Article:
Housed within the terrarium is a model of a stick insect, native to the Midwest, the Northern Walking Stick, with clippings of Pyracantha Coccinea, a native plant that the insect thrives on. iPhones mounted on the Selfie Sticks are equipped with motion-detecting cameras, capturing movement that occurs both inside and outside the terrarium.

Selfie Moment explores the relationship between viewer and viewed, conformity and the spectacle. Everyday images from mobile phones proliferate the streams of media we absorb. The labor of these images has been outsourced to bystanders on the street, leaving their messages open to ideological agendas. If these innocent bystanders are the new journalists, are they still innocent? Selfie Moment attempts to blur the line between viewer and viewed, questioning where agency lies within the spectacle.

LOVE/HATE by Catherine Lee


LOVE/HATE lives in this world with no control of its movements. The robot is connected to Twitter and when the word “love” or “hate” appears, it moves towards one direction or another. At the end of the day, where will LOVE/HATE find itself?

A New Way of Seeing by Danner Seyffer-Sprague


This device was meant to not only observe, but also serve as temporary shelter for small decomposer flies. Naturally, different forms of compost attract different flies. This device was created in hopes of recording what materials serve as ideal breeding grounds for specific species. To operate the device, one must simply collect dead/decaying matter (fruit, compost, flesh, etc) and place it inside of the stump’s basin. Not only is the container open to the air, but the base is an open grid to allow waste material to return to the earth as it breaks down and decomposes. To record the subjects, I have created a slot on the tallest mushroom model to holster a smart device to videotape them. I’ve made sure to place it somewhere moderately shady to prevent the compost from drying too quickly. The device itself has been designed to mimic the appearance of an old, dead stump that has rotted away to the point where just the husk remains. There are also three natural mushrooms that, while aromatic, are purely cosmetic to enhance the natural feel of the piece.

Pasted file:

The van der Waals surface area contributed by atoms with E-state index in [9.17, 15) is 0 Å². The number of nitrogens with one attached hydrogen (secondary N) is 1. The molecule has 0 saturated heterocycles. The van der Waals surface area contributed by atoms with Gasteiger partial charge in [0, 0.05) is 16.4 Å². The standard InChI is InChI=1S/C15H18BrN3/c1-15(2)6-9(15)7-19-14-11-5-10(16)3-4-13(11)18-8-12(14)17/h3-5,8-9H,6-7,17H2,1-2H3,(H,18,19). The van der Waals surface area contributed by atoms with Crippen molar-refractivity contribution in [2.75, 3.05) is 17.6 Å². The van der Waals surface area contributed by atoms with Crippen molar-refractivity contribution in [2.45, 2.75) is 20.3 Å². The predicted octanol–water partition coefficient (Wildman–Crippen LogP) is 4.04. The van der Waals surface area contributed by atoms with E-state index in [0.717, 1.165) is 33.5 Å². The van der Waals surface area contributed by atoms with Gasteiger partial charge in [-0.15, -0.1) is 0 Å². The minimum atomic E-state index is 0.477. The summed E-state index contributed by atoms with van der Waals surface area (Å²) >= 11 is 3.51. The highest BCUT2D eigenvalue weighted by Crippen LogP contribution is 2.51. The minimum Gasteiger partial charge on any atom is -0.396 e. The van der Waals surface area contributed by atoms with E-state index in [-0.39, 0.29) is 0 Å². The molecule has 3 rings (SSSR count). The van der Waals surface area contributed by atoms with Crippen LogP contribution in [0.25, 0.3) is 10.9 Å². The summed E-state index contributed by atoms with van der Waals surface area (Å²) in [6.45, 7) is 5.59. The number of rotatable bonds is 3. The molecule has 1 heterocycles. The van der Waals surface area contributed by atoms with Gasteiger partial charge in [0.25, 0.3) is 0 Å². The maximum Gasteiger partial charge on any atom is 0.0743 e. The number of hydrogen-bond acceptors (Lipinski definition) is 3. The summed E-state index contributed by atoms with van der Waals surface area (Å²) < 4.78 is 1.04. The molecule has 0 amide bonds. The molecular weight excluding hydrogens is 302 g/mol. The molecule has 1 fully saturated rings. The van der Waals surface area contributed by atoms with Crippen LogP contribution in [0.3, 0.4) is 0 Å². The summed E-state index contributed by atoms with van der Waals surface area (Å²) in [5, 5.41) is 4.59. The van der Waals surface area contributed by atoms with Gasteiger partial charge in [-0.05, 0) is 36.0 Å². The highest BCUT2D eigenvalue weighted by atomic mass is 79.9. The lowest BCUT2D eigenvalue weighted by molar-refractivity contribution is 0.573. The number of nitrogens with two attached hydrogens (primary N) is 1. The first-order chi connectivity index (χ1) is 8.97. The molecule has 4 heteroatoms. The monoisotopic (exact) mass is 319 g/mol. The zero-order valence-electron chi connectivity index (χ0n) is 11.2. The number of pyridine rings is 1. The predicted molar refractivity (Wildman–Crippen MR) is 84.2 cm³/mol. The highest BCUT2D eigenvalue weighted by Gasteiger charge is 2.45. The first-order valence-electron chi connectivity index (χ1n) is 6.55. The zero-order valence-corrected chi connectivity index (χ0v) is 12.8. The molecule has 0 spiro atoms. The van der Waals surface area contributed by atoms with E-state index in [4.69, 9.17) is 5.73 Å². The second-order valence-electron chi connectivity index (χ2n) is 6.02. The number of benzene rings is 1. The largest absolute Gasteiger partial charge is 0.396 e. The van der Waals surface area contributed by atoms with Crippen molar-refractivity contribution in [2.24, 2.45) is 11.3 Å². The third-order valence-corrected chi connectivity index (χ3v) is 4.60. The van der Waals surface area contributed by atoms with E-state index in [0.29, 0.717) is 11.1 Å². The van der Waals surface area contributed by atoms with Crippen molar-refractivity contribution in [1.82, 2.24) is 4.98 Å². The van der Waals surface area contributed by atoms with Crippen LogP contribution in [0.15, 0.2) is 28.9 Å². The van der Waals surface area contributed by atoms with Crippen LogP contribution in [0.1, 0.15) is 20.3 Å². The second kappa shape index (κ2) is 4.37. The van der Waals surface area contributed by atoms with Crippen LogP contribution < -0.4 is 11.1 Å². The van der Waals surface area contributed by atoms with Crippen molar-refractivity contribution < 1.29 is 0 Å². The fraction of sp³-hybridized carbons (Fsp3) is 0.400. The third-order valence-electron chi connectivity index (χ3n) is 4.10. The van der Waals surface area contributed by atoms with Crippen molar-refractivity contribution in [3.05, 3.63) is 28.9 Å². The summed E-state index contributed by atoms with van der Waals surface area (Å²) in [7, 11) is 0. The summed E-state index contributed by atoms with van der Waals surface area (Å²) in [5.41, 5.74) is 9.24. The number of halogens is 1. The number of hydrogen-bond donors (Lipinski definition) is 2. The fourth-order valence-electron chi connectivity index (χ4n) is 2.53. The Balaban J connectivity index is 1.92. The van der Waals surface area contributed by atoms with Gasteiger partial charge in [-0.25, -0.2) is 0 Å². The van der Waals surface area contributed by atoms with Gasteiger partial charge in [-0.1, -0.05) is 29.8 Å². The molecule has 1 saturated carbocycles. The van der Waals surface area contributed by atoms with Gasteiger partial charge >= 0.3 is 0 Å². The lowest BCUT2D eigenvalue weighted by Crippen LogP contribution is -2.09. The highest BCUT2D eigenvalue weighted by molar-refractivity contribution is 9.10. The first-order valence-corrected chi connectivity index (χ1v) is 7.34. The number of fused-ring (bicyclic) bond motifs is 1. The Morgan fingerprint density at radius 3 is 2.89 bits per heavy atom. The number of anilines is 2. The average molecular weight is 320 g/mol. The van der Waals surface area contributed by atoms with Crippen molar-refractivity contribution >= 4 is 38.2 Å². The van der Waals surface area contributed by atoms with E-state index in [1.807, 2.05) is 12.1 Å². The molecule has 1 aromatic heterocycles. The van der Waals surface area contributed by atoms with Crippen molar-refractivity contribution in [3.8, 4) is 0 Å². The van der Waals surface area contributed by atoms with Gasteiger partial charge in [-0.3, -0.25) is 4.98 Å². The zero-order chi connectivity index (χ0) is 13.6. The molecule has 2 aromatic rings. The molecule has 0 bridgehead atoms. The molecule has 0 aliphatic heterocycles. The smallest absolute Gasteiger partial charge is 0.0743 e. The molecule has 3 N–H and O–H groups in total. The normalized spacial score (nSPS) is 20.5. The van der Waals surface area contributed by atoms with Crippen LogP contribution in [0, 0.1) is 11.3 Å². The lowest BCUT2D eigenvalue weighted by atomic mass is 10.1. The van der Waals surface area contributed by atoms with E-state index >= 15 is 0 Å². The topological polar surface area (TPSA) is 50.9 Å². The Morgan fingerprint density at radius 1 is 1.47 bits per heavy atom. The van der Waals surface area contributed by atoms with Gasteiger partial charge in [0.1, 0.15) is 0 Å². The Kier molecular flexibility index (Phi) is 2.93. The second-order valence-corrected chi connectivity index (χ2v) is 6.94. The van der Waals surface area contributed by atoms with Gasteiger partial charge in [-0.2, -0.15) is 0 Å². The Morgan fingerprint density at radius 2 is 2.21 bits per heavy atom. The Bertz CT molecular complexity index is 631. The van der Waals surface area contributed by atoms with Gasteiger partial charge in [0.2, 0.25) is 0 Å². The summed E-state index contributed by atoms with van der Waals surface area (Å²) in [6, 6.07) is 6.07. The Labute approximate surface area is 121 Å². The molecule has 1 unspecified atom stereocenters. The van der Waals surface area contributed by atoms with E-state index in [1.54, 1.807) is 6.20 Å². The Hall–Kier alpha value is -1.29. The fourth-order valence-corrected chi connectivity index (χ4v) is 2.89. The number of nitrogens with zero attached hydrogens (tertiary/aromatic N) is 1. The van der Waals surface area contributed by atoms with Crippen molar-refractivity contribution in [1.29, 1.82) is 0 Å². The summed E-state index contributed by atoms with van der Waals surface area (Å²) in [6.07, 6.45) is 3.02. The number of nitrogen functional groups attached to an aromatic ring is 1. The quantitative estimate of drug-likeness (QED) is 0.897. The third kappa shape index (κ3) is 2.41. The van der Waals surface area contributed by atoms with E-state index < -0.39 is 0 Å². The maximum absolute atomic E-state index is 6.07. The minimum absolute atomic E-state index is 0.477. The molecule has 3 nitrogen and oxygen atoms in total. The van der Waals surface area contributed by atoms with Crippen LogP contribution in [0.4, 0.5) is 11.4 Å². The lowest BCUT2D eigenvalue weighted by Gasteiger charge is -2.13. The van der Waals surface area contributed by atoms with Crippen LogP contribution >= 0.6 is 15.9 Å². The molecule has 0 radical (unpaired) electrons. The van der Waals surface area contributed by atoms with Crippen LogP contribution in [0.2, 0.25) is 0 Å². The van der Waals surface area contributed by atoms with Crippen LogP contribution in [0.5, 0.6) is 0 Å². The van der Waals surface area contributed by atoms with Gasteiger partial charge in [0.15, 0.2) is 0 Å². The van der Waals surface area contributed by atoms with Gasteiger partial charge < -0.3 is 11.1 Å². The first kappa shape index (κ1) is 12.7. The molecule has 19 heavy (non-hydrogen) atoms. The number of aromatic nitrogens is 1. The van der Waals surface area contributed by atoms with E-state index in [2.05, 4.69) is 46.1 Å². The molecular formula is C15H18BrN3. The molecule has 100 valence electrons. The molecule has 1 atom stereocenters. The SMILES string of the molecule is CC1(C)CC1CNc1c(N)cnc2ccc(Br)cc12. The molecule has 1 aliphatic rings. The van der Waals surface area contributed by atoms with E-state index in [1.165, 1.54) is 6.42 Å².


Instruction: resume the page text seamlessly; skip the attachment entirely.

This is a device that lets one experience the tactile world with their nose in 3D. The device connects from the nostrils to the fingertips via surgical tubing, thus allowing the user to effectively smell multiple objects at once (with their hands, of course), much like how a butterfly experiences the world, but with smell rather than taste. The device attaches to each nostril separately inside of the mask, which in turn grants individual access to each hand. Only the right nostril can smell what the right hand is interacting with, and so on. Hopefully, this device will ultimately allow one to smell something in “3D” so to speak and find their way to an object (while blindfolded) by simply expanding their range of smell to their fingertips. The thick gloves were chosen to hinder the wearer’s ability to identify the object he/she is interacting with simply by touch, thus forcing the wearer to rely primarily on scent.

Perception by Danielle Popp


The sun rises at the dawn of a new day, sending beams of energy to the surface. Humans cannot transform this energy source into food. Plants remain the only organism capable of this feat. We cultivate and care for plants and they provide us with essential nutrients. I explore this symbiotic relationship by animating plants; giving them a sense of agency through projected light. The cone-shaped planters relate to the cones in our eyes that let us visually experience the earth around us. We need light to see, build, and expand, and plants need light to live. Together, plants and people are involved in an interdependent system of survival.

Surrealist Bird Calls #41–#60 & AutoTuned Doors by Trademark Gunderson


“Why do the bird wings fly off of their bodies?” A glimpse into the world of surrealist bird watching with bird calls, notes, and artifacts. From Falco Absurdum to Catherpes Mysticus, this art installation explores an alternate reality that separates the wings from the birds.

“Ladies and Gentlemen, The Doors!” It’s musical, it’s a door, but it’s not those Doors — it’s an AutoTuned door, and you can interact with its squeaky (yet musical) hinges by opening and closing it.

And speaking of innovative art, Maker Faire Ottawa is proud to host special guest Dutch fashion technologist extraordinaire Anouk Wipprecht presenting a new iteration of her Drinkbot Dress.

For all the information you need to get inspired at Maker Faire Ottawa this weekend, head to the website!

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I'm a word nerd who loves to geek out on how emerging technology affects the lexicon. I was an editor on the first 40 volumes of MAKE, and I love shining light on the incredible makers in our community. In particular, covering art is my passion — after all, art is the first thing most of us ever made. When not fawning over perfect word choices, I can be found on the nearest mountain, looking for untouched powder fields and ideal alpine lakes.

Contact me at or via @snowgoli.